Saturday, December 10, 2011

Porting Bryan's Erlang Function to F#

A week or two ago, Fresh Brewed Coder Bryan Hunter posted a video to explain how to debug Erlang apps. In the tutorial, he stepped through a recursive function to display the various concepts. I thought it would be interesting to take that simple example and explore a few ways to write it in F#. Let's start by reviewing Bryan's example (which calculates the average of a provided list of number).

Here's what his average.erl source file looks like:


calculate(X) ->

calculate([H|T], Length, Sum) ->
     calculate(T, Length+1, Sum+H);

calculate([], Length, Sum) ->
Porting the Code to F#:

So how would you write this in F#? As with any language, there are several options. A fairly straight forward port might look like this:
let calculate x =
    let rec calc list length sum =
        match list with
        | head :: tail -> calc tail (length+1) (sum+head)
        | [] -> sum/length
    calc x 0 0
printfn "Value is %O" (calculate [10;22])
Breaking it Down:

The above code defines the calculate function that takes a list of integers as a single argument.

Next, a recursive function (the "rec" keyword indicates that it is recursive) named calc is defined (line 2). This function takes a list of integers as the first argument, the current length as the second argument, and the current sum as the last argument.

At the heart of this recursive function is a pattern match against the provided list (line 3). Using something known as the cons pattern, the first pattern (line 4) attempts to decompose the provided list into a "head" (the first element in the list) and "tail" (the rest of the elements).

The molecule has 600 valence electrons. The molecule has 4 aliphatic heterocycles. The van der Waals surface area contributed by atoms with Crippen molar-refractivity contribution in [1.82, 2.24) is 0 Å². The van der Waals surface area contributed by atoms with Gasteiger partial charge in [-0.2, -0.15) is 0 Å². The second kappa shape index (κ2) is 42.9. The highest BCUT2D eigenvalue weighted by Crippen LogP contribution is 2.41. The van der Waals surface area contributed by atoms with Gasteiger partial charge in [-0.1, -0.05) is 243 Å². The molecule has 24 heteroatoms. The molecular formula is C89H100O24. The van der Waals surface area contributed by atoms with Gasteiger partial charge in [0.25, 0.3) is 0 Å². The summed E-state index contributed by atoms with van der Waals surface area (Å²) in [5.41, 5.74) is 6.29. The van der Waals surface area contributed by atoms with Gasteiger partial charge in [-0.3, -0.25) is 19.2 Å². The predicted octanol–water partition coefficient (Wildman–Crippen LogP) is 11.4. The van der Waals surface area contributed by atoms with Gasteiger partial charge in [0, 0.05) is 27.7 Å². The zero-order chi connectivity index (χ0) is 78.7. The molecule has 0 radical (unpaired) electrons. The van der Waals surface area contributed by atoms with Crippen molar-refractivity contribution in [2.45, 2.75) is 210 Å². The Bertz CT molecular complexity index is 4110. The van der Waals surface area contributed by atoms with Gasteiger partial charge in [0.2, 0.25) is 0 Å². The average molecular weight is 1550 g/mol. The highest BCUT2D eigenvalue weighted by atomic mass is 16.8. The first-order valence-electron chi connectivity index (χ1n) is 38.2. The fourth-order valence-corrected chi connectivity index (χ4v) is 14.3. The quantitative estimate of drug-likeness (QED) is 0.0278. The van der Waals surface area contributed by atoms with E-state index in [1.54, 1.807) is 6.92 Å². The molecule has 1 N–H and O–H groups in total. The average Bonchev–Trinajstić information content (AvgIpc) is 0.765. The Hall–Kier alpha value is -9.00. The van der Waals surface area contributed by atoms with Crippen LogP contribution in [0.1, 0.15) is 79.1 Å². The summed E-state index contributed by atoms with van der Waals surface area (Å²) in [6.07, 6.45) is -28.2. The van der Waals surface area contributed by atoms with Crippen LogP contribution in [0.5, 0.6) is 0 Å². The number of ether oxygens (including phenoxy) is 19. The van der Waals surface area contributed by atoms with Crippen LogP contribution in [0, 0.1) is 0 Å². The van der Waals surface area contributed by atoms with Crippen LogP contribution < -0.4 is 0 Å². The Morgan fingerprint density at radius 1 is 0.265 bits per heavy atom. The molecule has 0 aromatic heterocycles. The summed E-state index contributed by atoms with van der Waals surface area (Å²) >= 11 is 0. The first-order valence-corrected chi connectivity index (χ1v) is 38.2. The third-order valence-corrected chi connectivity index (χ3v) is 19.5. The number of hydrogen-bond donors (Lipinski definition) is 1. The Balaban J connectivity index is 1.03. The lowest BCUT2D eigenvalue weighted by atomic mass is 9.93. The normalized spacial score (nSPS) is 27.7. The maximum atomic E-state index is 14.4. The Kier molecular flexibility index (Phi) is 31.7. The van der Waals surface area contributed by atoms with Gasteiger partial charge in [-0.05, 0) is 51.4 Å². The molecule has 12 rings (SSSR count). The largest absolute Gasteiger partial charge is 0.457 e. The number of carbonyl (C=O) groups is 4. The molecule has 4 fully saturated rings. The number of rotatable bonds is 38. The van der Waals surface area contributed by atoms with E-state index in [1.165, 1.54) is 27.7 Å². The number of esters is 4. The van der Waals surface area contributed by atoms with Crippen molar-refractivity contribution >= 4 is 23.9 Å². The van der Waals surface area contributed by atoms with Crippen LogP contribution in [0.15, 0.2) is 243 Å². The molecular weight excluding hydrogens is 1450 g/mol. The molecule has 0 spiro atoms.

If the first pattern is a match, the calc function is called with the "tail" list as the first argument, the length value incremented by 1 as the second argument, and the result of the sum value combined with the first value from the list (i.e. the head) as the third argument. This continues until the list is empty, at which point the cons pattern no longer results in a match and the second pattern is evaluated.

By the time the second pattern (line 5) is evaluated, the match will succeed due to the list now being empty. This causes the average to be calculated (i.e. sum/length) and returned.

Line 6 kicks off the initial call to the calc recursive function with the initial list as the first argument and default length and sum values of 0.

Finally, the last line (line 7) kicks off the whole thing with the call to calculate the average of the numbers 10 and 22 (as used in Bryan's demo).

Another Approach:

While  the approach above is pretty compact, F# provides a library that contains a high-order function that makes this even easier. The following line of code will also calculate the average of the values in a list of integers:
[10;22] |> List.averageBy (fun number -> float number)


  1. It may help the reader to understand that in your last example float is a function (as opposed to a C# cast) and as such it's possible to call the averageBy function like so:

    [10;22] |> List.averageBy float

  2. Thanks, that's a good point!